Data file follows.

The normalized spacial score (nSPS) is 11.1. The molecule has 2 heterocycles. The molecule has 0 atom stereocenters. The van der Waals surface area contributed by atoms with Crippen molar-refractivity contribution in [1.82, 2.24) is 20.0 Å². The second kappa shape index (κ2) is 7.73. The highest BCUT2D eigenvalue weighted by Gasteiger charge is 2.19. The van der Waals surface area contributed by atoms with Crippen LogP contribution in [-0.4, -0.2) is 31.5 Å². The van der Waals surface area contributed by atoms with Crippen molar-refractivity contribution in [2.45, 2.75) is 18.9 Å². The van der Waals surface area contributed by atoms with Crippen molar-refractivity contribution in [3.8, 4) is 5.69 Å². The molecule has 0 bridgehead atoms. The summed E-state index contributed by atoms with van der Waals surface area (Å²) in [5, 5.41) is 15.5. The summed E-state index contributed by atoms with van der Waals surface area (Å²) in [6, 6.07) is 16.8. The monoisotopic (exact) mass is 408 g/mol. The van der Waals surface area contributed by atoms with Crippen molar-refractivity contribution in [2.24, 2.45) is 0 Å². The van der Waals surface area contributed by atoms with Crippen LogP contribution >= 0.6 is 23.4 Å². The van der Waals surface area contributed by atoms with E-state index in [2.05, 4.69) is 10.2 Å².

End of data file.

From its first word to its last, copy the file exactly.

The normalized spacial score (nSPS) is 11.1. The molecule has 2 heterocycles. The molecule has 0 atom stereocenters. The van der Waals surface area contributed by atoms with Crippen molar-refractivity contribution in [1.82, 2.24) is 20.0 Å². The second kappa shape index (κ2) is 7.73. The highest BCUT2D eigenvalue weighted by Gasteiger charge is 2.19. The van der Waals surface area contributed by atoms with Crippen LogP contribution in [-0.4, -0.2) is 31.5 Å². The van der Waals surface area contributed by atoms with Crippen molar-refractivity contribution in [2.45, 2.75) is 18.9 Å². The van der Waals surface area contributed by atoms with Crippen molar-refractivity contribution in [3.8, 4) is 5.69 Å². The molecule has 0 bridgehead atoms. The summed E-state index contributed by atoms with van der Waals surface area (Å²) in [5, 5.41) is 15.5. The summed E-state index contributed by atoms with van der Waals surface area (Å²) in [6, 6.07) is 16.8. The monoisotopic (exact) mass is 408 g/mol. The van der Waals surface area contributed by atoms with Crippen molar-refractivity contribution in [2.24, 2.45) is 0 Å². The van der Waals surface area contributed by atoms with Crippen LogP contribution >= 0.6 is 23.4 Å². The van der Waals surface area contributed by atoms with E-state index in [2.05, 4.69) is 10.2 Å².